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common experience of the children of God, but especially of those who are beginning their christian life, that when they fall into sin, or feel their hearts averse to duty, a consciousness of guilt arises which destroys their peace, and proves a grievous hindrance to them. The fear of being under the displeasure of God, alienates their affections from him; makes them unwilling to pray, and therefore religion no longer affords them pleasure; they become dissatisfied with its restraints; and thus, while they are waiting for a better disposition and state of mind with which they may come with acceptance before God, unbelief is gaining ground, and imperceptibly causing them to depart farther and farther from God. This is, because they lose sight of the blood of Christ, or make not that use of it which they are privileged to do. For Christ is the appointed means, not only of our obtaining reconciliation with God at first, but of securing his favor and walking with him in love. Through him we have access by faith, unto the grace wherein we stand.* Such is the everlasting efficacy of his blood. It was necessary that he should shed it but once: and now once in the end of the world hath he appeared to put away sin, by the sacrifice of himself: but by that one oblation he obtained eternal redemption for us; and by that one offering, has perfected for ever, them that are sanctified. His blood is called a fountain opened forsin and for uncleanness, to sig

Rom. 1, 2

nify, that as a fountain sends forth fresh streams for daily and hourly purification, so the blood of Christ is intended for the continual application of sinners to it. The purpose of these constant applications to the blood of Christ, is not indeed altogether the same as that of our first act of coming to him, for that was to obtain the favor of God, and the repeal of the curse which had gone out against us; whereas these daily repeated acts of faith on his blood are more as memorials before God, and chiefly for the preservation of our own peace:-thus, our Lord said to Peter, He that is washed necdeth not save to wash his feet, but is clean every whit.* It is also described as a way or road to God; by which we may learn, that it is not like the drawbridge which is taken up after you have passed over, but it remains fixed and open to all like the king's highway. It is one of his attributes, Jesus Christ ihe same yesterday, to-day, and forever. Besides the perpetual value which the blood of Christ hath in the sight of God, he is himself pleading the merit of it at his Father's throne, and on the ground of that, makes unceasing intercession for his people. We are therefore encouraged to come boldly to the throne of grace, seeing he ever liveth to make intercession for us; to draw near with a true heart, in full assurance of faith, having our hearts sprinkled from an evil conscience. Let us then be careful, dear brethren, when we fall into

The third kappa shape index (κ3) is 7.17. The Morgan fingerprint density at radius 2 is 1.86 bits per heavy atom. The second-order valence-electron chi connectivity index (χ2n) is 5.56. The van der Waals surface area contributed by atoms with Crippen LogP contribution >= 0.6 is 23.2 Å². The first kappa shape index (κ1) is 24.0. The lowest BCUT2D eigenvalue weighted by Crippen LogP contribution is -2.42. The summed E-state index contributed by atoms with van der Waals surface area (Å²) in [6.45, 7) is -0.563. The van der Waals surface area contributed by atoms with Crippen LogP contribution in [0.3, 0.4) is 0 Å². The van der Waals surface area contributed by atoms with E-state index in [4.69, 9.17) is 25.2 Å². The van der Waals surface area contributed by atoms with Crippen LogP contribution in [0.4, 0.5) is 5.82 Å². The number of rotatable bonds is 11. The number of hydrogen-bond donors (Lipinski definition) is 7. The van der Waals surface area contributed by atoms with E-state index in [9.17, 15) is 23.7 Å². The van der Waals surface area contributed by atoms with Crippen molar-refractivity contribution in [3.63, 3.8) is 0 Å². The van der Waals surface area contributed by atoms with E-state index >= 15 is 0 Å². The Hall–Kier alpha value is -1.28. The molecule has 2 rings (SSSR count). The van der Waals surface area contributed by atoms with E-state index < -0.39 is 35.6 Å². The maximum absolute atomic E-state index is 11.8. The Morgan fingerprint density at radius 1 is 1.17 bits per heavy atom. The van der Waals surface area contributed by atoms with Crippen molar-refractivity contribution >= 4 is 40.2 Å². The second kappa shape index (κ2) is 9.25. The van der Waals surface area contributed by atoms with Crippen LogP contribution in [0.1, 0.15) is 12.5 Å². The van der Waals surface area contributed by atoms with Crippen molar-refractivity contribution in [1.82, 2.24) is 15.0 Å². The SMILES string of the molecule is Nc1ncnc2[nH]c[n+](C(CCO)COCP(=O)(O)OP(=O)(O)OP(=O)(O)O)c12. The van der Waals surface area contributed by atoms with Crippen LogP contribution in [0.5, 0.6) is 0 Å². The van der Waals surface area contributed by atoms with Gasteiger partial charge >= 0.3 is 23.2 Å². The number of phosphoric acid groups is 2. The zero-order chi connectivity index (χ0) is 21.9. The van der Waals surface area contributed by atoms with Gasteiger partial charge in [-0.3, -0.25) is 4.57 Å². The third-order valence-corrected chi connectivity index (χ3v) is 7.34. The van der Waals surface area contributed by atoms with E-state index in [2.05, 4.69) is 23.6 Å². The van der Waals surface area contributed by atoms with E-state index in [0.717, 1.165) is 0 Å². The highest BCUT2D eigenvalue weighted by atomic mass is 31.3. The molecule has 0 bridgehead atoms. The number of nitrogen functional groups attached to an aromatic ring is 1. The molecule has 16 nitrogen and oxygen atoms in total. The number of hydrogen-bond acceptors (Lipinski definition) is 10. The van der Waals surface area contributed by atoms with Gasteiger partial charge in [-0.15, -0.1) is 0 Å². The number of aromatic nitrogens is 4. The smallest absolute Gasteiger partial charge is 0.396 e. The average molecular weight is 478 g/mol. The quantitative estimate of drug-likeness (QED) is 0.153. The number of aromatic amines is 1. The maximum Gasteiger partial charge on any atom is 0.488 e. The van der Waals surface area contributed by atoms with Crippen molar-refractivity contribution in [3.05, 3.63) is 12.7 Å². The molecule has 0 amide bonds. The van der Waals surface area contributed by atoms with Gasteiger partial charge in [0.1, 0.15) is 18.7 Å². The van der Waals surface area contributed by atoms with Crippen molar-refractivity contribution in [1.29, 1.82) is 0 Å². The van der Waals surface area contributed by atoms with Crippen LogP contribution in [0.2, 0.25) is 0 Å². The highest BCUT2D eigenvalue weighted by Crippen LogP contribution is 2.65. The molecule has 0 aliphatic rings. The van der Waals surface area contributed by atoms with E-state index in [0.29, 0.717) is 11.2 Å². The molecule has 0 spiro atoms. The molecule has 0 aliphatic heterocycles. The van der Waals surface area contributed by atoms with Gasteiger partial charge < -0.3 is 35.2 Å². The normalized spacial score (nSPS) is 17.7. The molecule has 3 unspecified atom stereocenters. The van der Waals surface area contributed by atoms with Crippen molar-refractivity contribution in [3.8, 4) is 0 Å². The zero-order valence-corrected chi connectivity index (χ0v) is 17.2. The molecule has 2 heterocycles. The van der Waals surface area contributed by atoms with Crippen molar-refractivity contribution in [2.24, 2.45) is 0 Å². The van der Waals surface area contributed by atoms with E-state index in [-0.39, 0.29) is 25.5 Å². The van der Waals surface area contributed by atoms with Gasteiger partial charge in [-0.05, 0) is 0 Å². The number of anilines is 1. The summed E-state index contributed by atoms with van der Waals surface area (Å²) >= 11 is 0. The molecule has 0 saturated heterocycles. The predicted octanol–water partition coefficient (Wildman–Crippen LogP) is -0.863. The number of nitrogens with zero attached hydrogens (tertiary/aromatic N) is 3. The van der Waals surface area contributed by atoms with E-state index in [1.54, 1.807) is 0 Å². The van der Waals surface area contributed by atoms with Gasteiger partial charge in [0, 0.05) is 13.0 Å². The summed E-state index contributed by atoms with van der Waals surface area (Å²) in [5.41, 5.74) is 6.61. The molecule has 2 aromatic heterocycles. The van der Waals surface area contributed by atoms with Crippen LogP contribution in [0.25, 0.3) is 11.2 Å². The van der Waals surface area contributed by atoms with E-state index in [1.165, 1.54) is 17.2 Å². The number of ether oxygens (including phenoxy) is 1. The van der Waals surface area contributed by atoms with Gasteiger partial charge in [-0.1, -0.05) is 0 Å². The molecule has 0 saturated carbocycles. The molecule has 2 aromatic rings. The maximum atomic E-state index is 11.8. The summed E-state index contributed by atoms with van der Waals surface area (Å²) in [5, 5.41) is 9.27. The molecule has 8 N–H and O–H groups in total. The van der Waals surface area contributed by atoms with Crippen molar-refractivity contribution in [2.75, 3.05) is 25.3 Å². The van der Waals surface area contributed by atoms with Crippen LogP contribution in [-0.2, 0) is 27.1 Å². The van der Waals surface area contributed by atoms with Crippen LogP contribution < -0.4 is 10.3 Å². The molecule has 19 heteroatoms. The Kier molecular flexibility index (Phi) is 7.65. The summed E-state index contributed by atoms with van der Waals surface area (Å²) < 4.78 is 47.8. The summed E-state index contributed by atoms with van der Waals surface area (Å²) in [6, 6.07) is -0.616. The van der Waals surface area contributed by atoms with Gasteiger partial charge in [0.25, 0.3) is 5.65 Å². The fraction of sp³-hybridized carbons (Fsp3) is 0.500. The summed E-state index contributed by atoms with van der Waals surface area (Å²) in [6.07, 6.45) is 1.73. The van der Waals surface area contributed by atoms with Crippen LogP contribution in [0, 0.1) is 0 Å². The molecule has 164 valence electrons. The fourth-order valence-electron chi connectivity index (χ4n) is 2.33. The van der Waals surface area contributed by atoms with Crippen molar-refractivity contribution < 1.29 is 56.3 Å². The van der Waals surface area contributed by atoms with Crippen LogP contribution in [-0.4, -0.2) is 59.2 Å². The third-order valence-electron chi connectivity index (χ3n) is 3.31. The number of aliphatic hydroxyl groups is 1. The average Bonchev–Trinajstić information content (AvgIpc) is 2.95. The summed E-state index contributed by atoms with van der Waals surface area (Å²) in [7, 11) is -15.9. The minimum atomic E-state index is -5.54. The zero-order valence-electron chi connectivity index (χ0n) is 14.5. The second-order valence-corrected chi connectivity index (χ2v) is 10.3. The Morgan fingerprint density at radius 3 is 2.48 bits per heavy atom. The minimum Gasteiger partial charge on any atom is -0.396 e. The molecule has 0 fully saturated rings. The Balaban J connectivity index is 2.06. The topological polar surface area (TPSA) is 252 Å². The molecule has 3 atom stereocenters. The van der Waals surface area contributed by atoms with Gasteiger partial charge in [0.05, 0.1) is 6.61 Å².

* John xüi, 10.

+ Heb. xiii, 8.

Heb. x, 22.

sin, never to remain at a distance from God, in a sullen and slavish despondency, as we are apt to do; for conscious guilt will never remedy itself, but rather revive the ancient enmity against God. On the contrary, though our guilt be dark and threatening, and corruptions rage, let us in spite of ourselves, flee without a moment's delay, to the Lord Jesus Christ. What else can we do? Lord to whom shall we go? thou hast the words of eternal life. Without me ye can do nothing. Think not that ye will be rejected for all your iniquities—his death and intercession secure your pardon.